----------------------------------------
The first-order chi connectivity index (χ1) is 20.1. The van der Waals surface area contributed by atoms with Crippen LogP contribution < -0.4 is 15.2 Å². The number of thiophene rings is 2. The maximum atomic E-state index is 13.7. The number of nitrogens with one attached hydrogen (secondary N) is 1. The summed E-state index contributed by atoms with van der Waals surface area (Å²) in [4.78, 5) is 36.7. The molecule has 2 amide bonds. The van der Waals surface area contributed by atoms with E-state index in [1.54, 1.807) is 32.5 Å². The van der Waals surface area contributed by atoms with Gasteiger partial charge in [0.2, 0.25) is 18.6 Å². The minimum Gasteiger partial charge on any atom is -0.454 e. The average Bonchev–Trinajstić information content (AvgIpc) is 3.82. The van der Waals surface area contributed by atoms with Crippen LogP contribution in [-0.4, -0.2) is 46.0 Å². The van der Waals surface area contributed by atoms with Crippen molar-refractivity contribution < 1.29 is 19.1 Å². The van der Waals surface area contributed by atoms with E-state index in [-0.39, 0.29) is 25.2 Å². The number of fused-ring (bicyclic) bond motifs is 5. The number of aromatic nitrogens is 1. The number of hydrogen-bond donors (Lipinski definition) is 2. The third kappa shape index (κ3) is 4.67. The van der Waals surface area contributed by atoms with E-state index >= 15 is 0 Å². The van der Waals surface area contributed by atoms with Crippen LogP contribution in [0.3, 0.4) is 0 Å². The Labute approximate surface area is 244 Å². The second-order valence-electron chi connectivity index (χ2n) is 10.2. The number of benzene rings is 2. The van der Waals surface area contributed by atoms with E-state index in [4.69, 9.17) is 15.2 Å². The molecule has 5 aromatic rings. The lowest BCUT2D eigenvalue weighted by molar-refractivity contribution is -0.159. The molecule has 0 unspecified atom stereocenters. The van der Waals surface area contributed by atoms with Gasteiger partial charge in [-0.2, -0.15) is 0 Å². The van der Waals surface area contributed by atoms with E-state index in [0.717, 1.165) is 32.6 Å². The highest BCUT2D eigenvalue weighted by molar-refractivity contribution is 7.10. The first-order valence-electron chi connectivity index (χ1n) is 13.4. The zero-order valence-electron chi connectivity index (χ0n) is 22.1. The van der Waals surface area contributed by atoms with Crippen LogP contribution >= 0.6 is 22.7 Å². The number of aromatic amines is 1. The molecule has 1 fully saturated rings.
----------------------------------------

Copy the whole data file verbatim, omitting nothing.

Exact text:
The first-order chi connectivity index (χ1) is 20.1. The van der Waals surface area contributed by atoms with Crippen LogP contribution < -0.4 is 15.2 Å². The number of thiophene rings is 2. The maximum atomic E-state index is 13.7. The number of nitrogens with one attached hydrogen (secondary N) is 1. The summed E-state index contributed by atoms with van der Waals surface area (Å²) in [4.78, 5) is 36.7. The molecule has 2 amide bonds. The van der Waals surface area contributed by atoms with E-state index in [1.54, 1.807) is 32.5 Å². The van der Waals surface area contributed by atoms with Gasteiger partial charge in [0.2, 0.25) is 18.6 Å². The minimum Gasteiger partial charge on any atom is -0.454 e. The average Bonchev–Trinajstić information content (AvgIpc) is 3.82. The van der Waals surface area contributed by atoms with Crippen LogP contribution in [-0.4, -0.2) is 46.0 Å². The van der Waals surface area contributed by atoms with Crippen molar-refractivity contribution < 1.29 is 19.1 Å². The van der Waals surface area contributed by atoms with E-state index in [-0.39, 0.29) is 25.2 Å². The number of fused-ring (bicyclic) bond motifs is 5. The number of aromatic nitrogens is 1. The number of hydrogen-bond donors (Lipinski definition) is 2. The third kappa shape index (κ3) is 4.67. The van der Waals surface area contributed by atoms with E-state index >= 15 is 0 Å². The van der Waals surface area contributed by atoms with Crippen LogP contribution in [0.3, 0.4) is 0 Å². The Labute approximate surface area is 244 Å². The second-order valence-electron chi connectivity index (χ2n) is 10.2. The number of benzene rings is 2. The van der Waals surface area contributed by atoms with E-state index in [4.69, 9.17) is 15.2 Å². The molecule has 5 aromatic rings. The lowest BCUT2D eigenvalue weighted by molar-refractivity contribution is -0.159. The molecule has 0 unspecified atom stereocenters. The van der Waals surface area contributed by atoms with Gasteiger partial charge in [-0.2, -0.15) is 0 Å². The van der Waals surface area contributed by atoms with E-state index in [0.717, 1.165) is 32.6 Å². The highest BCUT2D eigenvalue weighted by molar-refractivity contribution is 7.10. The first-order valence-electron chi connectivity index (χ1n) is 13.4. The zero-order valence-electron chi connectivity index (χ0n) is 22.1. The van der Waals surface area contributed by atoms with Crippen LogP contribution >= 0.6 is 22.7 Å². The number of aromatic amines is 1. The molecule has 1 fully saturated rings.